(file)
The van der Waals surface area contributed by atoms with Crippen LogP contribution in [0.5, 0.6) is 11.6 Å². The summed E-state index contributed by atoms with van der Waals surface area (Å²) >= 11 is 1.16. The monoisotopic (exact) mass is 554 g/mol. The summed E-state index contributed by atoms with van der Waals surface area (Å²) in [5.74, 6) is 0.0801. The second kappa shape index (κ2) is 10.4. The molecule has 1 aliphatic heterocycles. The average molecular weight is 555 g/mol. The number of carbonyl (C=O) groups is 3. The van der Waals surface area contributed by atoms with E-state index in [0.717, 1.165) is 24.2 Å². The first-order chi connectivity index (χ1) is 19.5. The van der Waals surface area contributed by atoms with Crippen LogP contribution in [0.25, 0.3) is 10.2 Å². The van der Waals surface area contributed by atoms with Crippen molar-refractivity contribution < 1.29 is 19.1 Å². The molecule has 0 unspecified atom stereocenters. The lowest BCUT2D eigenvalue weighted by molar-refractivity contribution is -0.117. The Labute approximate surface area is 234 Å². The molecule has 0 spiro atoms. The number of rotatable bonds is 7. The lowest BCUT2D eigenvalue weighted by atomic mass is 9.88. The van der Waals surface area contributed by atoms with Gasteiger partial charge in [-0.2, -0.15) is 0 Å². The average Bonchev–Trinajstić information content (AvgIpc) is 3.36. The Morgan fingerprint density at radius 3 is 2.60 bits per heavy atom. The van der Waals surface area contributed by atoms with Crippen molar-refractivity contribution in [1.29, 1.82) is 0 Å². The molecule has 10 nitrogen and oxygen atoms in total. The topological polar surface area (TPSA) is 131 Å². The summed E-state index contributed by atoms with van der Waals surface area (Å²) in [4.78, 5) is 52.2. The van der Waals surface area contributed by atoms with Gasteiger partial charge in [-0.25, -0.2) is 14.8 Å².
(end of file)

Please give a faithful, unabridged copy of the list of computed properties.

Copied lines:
The van der Waals surface area contributed by atoms with Crippen LogP contribution in [0.5, 0.6) is 11.6 Å². The summed E-state index contributed by atoms with van der Waals surface area (Å²) >= 11 is 1.16. The monoisotopic (exact) mass is 554 g/mol. The summed E-state index contributed by atoms with van der Waals surface area (Å²) in [5.74, 6) is 0.0801. The second kappa shape index (κ2) is 10.4. The molecule has 1 aliphatic heterocycles. The average molecular weight is 555 g/mol. The number of carbonyl (C=O) groups is 3. The van der Waals surface area contributed by atoms with E-state index in [0.717, 1.165) is 24.2 Å². The first-order chi connectivity index (χ1) is 19.5. The van der Waals surface area contributed by atoms with Crippen LogP contribution in [0.25, 0.3) is 10.2 Å². The van der Waals surface area contributed by atoms with Crippen molar-refractivity contribution < 1.29 is 19.1 Å². The molecule has 0 unspecified atom stereocenters. The lowest BCUT2D eigenvalue weighted by molar-refractivity contribution is -0.117. The Labute approximate surface area is 234 Å². The molecule has 0 spiro atoms. The number of rotatable bonds is 7. The lowest BCUT2D eigenvalue weighted by atomic mass is 9.88. The van der Waals surface area contributed by atoms with Gasteiger partial charge in [-0.2, -0.15) is 0 Å². The average Bonchev–Trinajstić information content (AvgIpc) is 3.36. The Morgan fingerprint density at radius 3 is 2.60 bits per heavy atom. The van der Waals surface area contributed by atoms with Crippen molar-refractivity contribution in [1.29, 1.82) is 0 Å². The molecule has 10 nitrogen and oxygen atoms in total. The topological polar surface area (TPSA) is 131 Å². The summed E-state index contributed by atoms with van der Waals surface area (Å²) in [4.78, 5) is 52.2. The van der Waals surface area contributed by atoms with Gasteiger partial charge in [-0.25, -0.2) is 14.8 Å².